Keya Dharamvir at work in PU’s physics department.(Keshav Singh/HT)
Keya Dharamvir at work in PU’s physics department.(Keshav Singh/HT)

This woman researcher from PU brought culprits to book by using physics

Keya Dharamvir, 68, professor (retd) from physics department of Panjab University prefers to not focus on the larger picture and instead remains fascinated by particles of submicroscopic size and their various uses.
Hindustan Times, Chandigarh | By Aakriti Sharma
UPDATED ON JUL 18, 2019 05:52 PM IST

Though she has research interests in a wide variety of areas and a passion for computational and experimental science, 68-year-old Keya Dharamvir, superannuated faculty member of the physics department in Panjab University, remains fascinated by condensed matter physics that deals with the macroscopic and microscopic physical properties of matter; and nanomaterials that contain nanoparticles of submicroscopic size.

An IIT Kanpur alumna and postdoctoral fellow from the Imperial College of Science and Technology in London, Dharamvir’s PhD and postdoctoral thesis (on mixed valence systems) was considered a pioneering study that’s still quoted with over 400 citations.

Currently a guide to a PhD scholar from the Indian Institute of Science Education and Research, Mohali, and working with the botany and chemical engineering department at PU to study the effect of nanoparticles on seeds, Dharamvir says “all kinds of nanoparticles can be used for field applications on seeds as they have low levels of toxicity.”

A coordinator for the nanoscience and nanotechnology programme run by the Centre for Nano Science and Nano Technology, University Institute for Emerging Areas in Science and Technology (CEAST), Mohali, Dharamvir says research on nanoparticles started in the 1980s and she helped design and launch the programme at Panjab University.

“We began with looking at Carbon-60, studied the properties of carbon and produced carbon nanotubes,” which are cylindrical molecules comprising rolled-up sheets of singlelayer carbon atoms (graphene). These are known to have perfect conductivity.

Gathering and collating data, analysing it, reading up on the latest in one’s field are all a part of the theoretical nature of research, but a large amount of time is also spent in labs doing experiments. “Every researcher spends the day teaching students and the evenings in labs, that’s how my days go by.”

Crediting her school for her interest in science, she says she was taught by “fantastic teachers who cultivated my interest in mathematics and science.”

Born and brought up in Allahabad, Dharamvir is a Bengali and belongs to a family that has always been involved with the sciences. Her granduncle RK Sood was a physicist who collaborated with CV Raman on research projects and father a civil engineer with a degree from IIT Roorkee. Her husband has degrees from IIT Kharagpur and Kanpur. The couple’s two sons are also IIT graduates.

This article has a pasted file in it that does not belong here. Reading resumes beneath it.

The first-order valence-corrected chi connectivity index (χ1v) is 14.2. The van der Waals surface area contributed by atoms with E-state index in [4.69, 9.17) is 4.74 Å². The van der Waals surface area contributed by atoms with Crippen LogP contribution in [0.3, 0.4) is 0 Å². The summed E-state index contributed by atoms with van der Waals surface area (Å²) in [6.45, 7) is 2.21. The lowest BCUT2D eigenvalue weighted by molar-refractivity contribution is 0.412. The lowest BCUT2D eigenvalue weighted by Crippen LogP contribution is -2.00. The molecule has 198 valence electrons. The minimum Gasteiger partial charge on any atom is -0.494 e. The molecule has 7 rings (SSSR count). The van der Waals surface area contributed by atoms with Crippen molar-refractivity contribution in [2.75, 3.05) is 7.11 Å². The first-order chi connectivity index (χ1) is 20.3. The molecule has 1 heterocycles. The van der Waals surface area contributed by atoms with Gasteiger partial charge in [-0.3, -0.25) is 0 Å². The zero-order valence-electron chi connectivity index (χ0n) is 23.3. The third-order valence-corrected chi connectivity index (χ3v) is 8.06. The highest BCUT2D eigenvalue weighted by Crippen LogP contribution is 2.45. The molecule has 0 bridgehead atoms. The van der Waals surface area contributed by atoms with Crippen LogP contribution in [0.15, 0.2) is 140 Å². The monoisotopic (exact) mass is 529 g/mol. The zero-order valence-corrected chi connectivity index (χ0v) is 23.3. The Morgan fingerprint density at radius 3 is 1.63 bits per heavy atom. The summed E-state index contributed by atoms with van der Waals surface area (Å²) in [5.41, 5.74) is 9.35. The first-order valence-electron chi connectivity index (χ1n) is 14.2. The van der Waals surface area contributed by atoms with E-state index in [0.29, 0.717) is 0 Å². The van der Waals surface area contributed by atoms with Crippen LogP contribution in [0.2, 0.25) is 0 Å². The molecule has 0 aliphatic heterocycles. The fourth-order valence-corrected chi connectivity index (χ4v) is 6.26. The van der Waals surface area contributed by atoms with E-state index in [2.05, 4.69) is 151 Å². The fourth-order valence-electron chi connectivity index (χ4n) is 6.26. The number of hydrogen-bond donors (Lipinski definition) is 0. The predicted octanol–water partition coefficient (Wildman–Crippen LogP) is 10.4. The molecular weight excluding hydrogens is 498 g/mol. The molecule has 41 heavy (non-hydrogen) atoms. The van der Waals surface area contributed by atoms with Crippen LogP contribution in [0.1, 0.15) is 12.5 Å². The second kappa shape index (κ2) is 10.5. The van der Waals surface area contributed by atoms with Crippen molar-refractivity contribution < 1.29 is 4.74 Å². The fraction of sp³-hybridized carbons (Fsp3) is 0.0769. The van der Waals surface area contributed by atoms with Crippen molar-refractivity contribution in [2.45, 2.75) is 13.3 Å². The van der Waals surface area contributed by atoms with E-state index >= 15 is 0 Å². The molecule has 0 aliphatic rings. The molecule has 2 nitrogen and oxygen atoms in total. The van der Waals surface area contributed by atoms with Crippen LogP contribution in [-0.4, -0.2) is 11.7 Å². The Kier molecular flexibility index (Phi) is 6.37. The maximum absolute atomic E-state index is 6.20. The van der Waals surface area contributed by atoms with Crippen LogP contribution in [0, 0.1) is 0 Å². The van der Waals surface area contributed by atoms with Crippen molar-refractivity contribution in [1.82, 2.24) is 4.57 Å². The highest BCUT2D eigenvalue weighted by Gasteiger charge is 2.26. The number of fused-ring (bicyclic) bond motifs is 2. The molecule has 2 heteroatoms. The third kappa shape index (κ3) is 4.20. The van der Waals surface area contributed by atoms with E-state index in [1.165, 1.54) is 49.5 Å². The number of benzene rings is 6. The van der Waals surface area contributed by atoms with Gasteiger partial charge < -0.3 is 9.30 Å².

With three research projects funded by the Indian government’s Department of Science and Technology and Nuclear Science Centre, Delhi, to her credit, Dharamvir also proposed and prepared a project that led to Panjab University getting shortlisted as a Centre for Potential in Nano Sciences by the UGC and fetched a 1.2 crore grant in 2011.

Married when she was pursuing her PhD in 1976, this scientist says her first son was five years old when she went to London in 1984 for her post-doctoral fellowship. “Everything is manageable,” she says.

She believes scientific research has its uses, including criminal investigation. Referring to a traffic fatality in 1997, she said, “A lawyer walked into my office and told me that his daughter had been run over by a car and he needed to prove in court that it was intentionally done. Now we have simulations for such cases but back then I had to do a methodical analysis of the data available to prove the case,” she says.

After she helped bring the culprits to book, “a day after the judgment, when I went to class, I received a standing ovation from my classmates and it was a good feeling,” she says.

Talking about the highs and lows of her career, Dharamvir, who started her career by teaching in government colleges of Haryana, says, “I have felt good completing each project.”

The Dharamvirs also run a Society for the Promotion of Science and Technology in India (SPSTI), which aims to generate interest in science among people, especially students, with its programmes.

“Some of the regular activities by SPSTI are mobile science laboratories in schools, summer school classes in mathematics and science for students of class 11 and 12 taken by IIT students,” she says.

Fond of reading, Dharamvir is currently catching up with Sapiens by Yuval Noah Harari and counts Chitra Banerjee Divakaruni’s Palace Of Illusions among her favourites.

She also likes meditating, yoga and watching soap operas.

“I have read all the Harry Potter books but I did not like the movies. A similar thing happened with Gone With The Wind. Movies just ruin your imagination,” she says.

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